Esladiya was best friends with Arwen Evenstar, and hadn't seen her in quite a while, so Thranduil was willing to let her leave his presence, though he did occasionally think that his darling Sunbeam was the only calm sanity to be found within eighteen leagues of his palace sometimes, barring Leinnia. He had even been willing to let her take his youngest daughter, Aricesla, to see Imladris, for she could barely remember what the lands looked like, having visited only briefly when she was smaller - the other times when the everyone else had frequently traveled there, she had been obliged to stay in the palace for some reason or another - and her stubborn temper had demanded that she be taken as well this time. So Thranduil had let her; he could not resist giving his little girl pretty much anything she wished for. ~That will have to stop at some point, too~ he regretfully knew ~She is coddled more than her siblings~ But he could not help himself; she was a beautiful young creature with pale skin and dark, sweeping curls - the colour of her father's and the curl of her mother, and huge, deep grey-blue eyes that seemed to bore into his own matching ones, and he found he could not refuse her anything.

Eight of his children were elsewhere, whether he had to wait a few hours to see them or a few weeks, and that left him with the one he was currently on his way to see and put to bed, Legolas. Thranduil missed his Little Leaf terribly, for he had not seen the child in quite some time. He knew Legolas sometimes got overlooked, and it pained him. For though the elfling was wild and energy seemed to bounce off him at all times in the most perculiar of ways, if he saw that his father was dealing with something else - an important decision, perhaps, or merely what meat was to be had for dinner - he did not approach, instead waited patiently for the King to finish. But that sometimes meant one of his numerous siblings jumped in front of him, demanding the King's attention before he got a chance to speak - for it was the bain of youngest children everywhere, and Greenleaf not the least.

Thranduil loved him deeply... the child seemed to be all the Royal family envoked. He had the face, the quick-flash temper and the stubborn nature of his father - or so everyone kept telling the King - and yet had the features and manners and heart of his mother. He could be (and frequently was) as wild as the twins, showing true spirit, an energetic young sprite if ever there was one - almost like a small whirlwind of golden hair with an astounding passion and fervour for life, his family and friends - and yet, could be (and frequently was) more like Esladiya and Ithilmir, as calm as the sky upon a summer's day, quiet and serene, but with an internal light that could not be extinguished nor even dimmed - his mother's son. A perfect blend - or so everyone said - and it greived Thranduil that he could not spend more of his time with the boy.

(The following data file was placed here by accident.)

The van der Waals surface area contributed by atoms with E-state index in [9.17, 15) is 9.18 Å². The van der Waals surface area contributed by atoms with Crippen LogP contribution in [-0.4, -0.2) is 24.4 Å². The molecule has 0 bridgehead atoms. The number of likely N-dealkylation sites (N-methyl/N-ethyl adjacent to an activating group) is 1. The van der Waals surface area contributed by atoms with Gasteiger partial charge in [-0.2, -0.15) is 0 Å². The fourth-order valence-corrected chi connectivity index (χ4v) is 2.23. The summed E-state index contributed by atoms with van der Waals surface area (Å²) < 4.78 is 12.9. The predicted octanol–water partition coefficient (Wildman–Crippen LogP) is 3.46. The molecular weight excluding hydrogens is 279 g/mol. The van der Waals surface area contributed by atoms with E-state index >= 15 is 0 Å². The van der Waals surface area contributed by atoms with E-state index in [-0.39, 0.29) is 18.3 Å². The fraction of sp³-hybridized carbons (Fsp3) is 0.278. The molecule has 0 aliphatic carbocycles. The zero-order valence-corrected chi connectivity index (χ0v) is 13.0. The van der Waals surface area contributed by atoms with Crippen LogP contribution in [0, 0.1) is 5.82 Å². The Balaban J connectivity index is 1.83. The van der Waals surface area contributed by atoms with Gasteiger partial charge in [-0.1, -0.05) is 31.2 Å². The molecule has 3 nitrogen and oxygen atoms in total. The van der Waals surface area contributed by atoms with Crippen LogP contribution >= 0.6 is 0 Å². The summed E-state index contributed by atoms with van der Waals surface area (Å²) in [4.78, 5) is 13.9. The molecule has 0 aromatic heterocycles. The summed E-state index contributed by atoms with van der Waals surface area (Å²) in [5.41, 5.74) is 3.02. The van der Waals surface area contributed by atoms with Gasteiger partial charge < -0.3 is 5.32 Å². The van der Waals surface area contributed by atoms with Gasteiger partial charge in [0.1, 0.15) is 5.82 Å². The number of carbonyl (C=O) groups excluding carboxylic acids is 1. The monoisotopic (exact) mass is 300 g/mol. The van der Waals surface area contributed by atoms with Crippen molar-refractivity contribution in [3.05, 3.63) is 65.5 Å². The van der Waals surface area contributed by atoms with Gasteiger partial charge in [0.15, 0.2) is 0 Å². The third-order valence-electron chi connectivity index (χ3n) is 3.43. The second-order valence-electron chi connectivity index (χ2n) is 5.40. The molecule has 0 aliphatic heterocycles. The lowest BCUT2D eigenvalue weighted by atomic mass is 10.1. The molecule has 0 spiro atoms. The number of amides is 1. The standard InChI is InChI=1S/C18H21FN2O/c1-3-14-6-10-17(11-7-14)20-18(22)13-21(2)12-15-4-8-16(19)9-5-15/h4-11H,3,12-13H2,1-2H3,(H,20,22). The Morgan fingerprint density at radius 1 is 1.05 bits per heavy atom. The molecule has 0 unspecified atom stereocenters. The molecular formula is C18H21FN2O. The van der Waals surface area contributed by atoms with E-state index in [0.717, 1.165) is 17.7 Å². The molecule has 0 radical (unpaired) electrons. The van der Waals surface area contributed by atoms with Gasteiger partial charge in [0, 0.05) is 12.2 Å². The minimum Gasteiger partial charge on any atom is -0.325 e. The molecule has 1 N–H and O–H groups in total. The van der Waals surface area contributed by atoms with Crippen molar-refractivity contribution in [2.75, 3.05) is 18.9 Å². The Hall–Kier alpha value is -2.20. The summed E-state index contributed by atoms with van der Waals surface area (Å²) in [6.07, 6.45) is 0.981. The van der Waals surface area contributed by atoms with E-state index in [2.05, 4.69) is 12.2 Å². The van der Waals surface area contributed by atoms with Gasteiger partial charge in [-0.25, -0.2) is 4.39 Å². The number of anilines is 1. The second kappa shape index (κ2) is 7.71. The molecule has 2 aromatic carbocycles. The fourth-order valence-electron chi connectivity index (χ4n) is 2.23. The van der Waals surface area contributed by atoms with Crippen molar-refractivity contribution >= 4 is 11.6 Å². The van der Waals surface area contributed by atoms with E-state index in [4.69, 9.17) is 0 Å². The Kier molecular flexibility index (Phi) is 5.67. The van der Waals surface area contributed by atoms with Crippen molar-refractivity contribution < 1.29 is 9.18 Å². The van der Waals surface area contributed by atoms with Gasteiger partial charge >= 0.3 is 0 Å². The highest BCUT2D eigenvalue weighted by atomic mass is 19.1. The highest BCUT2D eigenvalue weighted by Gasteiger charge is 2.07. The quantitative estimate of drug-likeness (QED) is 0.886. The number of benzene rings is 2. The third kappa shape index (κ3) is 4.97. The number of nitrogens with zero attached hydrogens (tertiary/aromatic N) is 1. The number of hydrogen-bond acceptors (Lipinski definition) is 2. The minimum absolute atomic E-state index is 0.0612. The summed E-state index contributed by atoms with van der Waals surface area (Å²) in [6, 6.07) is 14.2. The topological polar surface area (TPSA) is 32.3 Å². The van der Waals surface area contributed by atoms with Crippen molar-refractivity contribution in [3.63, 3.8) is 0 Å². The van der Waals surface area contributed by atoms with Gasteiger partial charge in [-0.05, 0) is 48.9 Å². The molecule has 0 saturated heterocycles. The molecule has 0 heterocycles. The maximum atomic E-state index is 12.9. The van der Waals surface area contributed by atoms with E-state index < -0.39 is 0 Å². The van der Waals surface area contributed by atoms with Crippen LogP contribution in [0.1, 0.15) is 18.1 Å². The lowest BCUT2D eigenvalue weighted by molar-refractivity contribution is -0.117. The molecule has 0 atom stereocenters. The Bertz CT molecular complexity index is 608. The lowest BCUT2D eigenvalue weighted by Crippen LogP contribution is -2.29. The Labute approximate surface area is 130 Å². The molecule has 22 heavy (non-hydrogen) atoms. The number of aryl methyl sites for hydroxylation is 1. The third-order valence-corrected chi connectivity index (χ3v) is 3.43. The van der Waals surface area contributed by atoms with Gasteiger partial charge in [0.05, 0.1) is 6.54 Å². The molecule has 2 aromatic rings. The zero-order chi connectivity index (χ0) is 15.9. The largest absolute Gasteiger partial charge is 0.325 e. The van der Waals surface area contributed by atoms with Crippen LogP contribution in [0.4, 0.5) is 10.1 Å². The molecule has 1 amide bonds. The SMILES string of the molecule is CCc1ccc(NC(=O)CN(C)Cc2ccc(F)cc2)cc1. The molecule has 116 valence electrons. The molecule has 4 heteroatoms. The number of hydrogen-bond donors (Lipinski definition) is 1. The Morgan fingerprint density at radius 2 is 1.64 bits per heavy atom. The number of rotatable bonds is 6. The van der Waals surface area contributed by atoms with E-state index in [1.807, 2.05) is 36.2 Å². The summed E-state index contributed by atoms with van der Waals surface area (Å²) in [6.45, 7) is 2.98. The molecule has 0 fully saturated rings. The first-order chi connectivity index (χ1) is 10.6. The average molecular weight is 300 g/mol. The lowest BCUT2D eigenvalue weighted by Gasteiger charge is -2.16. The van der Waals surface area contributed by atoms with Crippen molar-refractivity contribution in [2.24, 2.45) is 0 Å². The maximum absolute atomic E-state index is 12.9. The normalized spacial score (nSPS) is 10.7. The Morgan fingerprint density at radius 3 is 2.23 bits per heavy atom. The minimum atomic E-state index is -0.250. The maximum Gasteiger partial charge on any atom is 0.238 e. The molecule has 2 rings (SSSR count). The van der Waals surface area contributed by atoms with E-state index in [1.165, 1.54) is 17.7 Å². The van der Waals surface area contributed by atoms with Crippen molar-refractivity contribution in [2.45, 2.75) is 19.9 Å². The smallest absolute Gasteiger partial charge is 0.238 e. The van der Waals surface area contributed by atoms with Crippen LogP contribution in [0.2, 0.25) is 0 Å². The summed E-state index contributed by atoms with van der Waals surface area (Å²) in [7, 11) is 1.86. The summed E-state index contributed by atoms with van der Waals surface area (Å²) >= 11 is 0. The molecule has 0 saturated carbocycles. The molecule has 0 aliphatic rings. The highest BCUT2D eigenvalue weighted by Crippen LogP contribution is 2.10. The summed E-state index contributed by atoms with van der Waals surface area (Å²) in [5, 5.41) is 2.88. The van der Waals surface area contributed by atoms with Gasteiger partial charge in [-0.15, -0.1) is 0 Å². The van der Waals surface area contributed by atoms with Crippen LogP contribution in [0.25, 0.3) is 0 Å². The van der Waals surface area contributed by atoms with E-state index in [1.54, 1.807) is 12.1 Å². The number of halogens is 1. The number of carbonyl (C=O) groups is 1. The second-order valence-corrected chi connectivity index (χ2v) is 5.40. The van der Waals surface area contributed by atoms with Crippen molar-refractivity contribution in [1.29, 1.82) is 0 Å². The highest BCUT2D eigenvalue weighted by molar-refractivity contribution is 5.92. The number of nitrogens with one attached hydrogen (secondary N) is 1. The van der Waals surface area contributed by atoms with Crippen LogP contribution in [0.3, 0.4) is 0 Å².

~That child, though the son of a King, will never be a Royal~ he knew. Legolas was not created that way, Thranduil thought him too full of mercy and compassion to be a King or even an embassador or a lord. Though Elves treated their enemies, except the very worst, with politeness and common courtesy, Thranduil suspected that Legolas would be, perhaps, a little too free with his natural generosity of spirit, and foreign folk would take advantage of such a thing. No, Greenleaf would be a warrior like Fienngil was and the twins most certainly would be, and a fine one at that; Thranduil had never doubted that. Legolas was so ambitious, so determined to fight for what he believed in, which was the honour of Mirkwood and the family of the Oaks, for the beauty of Middle-earth and the happiness of all it's peoples ~Though some do not deserve it~ the King thought darkly, his mind straying to certain cave-dwellers and other self-intrested nations. But Legolas, unlike himself, would gladly lay down his life for any of them, regardless of whether they had wounded him, if it was right - that was just the child he was, and the mighty elf he would be. He would not train to become a fighter just because he had failed at his studies, like one of his brothers had ~A certain Fienngil who didn't work as hard as he could have at his ancient lore and rune-reading~ Indeed, from what early schooling his Little Leaf had indicated, the boy was quick-witted and extremely intelligent, and, if he so chose it, could become a fine lore- master.